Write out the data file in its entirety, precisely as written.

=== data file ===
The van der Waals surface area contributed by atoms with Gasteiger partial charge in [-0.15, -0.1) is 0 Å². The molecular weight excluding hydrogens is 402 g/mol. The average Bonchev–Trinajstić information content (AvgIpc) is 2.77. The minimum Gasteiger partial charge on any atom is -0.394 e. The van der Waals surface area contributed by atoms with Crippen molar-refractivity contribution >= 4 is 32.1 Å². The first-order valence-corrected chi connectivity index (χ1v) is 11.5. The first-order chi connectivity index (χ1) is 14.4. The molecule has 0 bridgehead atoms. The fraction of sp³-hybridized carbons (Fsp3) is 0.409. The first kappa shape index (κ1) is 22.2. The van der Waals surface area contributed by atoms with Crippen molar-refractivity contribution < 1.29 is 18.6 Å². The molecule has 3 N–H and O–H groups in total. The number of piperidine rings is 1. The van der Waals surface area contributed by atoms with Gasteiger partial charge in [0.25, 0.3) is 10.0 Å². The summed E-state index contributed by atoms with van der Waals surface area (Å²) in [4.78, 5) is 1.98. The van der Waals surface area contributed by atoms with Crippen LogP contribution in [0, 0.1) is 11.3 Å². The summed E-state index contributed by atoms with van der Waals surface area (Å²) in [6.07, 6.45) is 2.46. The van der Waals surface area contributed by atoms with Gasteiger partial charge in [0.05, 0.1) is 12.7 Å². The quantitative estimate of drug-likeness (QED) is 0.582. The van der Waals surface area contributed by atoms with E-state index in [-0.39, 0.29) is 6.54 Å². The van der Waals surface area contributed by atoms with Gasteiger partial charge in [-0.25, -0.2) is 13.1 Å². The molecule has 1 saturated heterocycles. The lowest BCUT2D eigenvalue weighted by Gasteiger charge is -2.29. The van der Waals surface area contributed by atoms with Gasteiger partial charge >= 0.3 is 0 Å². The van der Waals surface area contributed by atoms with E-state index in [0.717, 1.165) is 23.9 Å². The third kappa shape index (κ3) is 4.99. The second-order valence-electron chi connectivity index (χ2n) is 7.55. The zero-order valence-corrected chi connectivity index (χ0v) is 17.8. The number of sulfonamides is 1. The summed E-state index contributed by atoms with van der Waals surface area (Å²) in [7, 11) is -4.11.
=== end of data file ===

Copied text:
The van der Waals surface area contributed by atoms with Gasteiger partial charge in [-0.15, -0.1) is 0 Å². The molecular weight excluding hydrogens is 402 g/mol. The average Bonchev–Trinajstić information content (AvgIpc) is 2.77. The minimum Gasteiger partial charge on any atom is -0.394 e. The van der Waals surface area contributed by atoms with Crippen molar-refractivity contribution >= 4 is 32.1 Å². The first-order valence-corrected chi connectivity index (χ1v) is 11.5. The first-order chi connectivity index (χ1) is 14.4. The molecule has 0 bridgehead atoms. The fraction of sp³-hybridized carbons (Fsp3) is 0.409. The first kappa shape index (κ1) is 22.2. The van der Waals surface area contributed by atoms with Crippen molar-refractivity contribution < 1.29 is 18.6 Å². The molecule has 3 N–H and O–H groups in total. The number of piperidine rings is 1. The van der Waals surface area contributed by atoms with Gasteiger partial charge in [0.25, 0.3) is 10.0 Å². The summed E-state index contributed by atoms with van der Waals surface area (Å²) in [4.78, 5) is 1.98. The van der Waals surface area contributed by atoms with Crippen LogP contribution in [0, 0.1) is 11.3 Å². The summed E-state index contributed by atoms with van der Waals surface area (Å²) in [6.07, 6.45) is 2.46. The van der Waals surface area contributed by atoms with Gasteiger partial charge in [0.05, 0.1) is 12.7 Å². The quantitative estimate of drug-likeness (QED) is 0.582. The van der Waals surface area contributed by atoms with E-state index in [-0.39, 0.29) is 6.54 Å². The van der Waals surface area contributed by atoms with Gasteiger partial charge in [-0.25, -0.2) is 13.1 Å². The molecule has 1 saturated heterocycles. The lowest BCUT2D eigenvalue weighted by Gasteiger charge is -2.29. The van der Waals surface area contributed by atoms with Gasteiger partial charge >= 0.3 is 0 Å². The van der Waals surface area contributed by atoms with E-state index in [0.717, 1.165) is 23.9 Å². The third kappa shape index (κ3) is 4.99. The second-order valence-electron chi connectivity index (χ2n) is 7.55. The zero-order valence-corrected chi connectivity index (χ0v) is 17.8. The number of sulfonamides is 1. The summed E-state index contributed by atoms with van der Waals surface area (Å²) in [7, 11) is -4.11.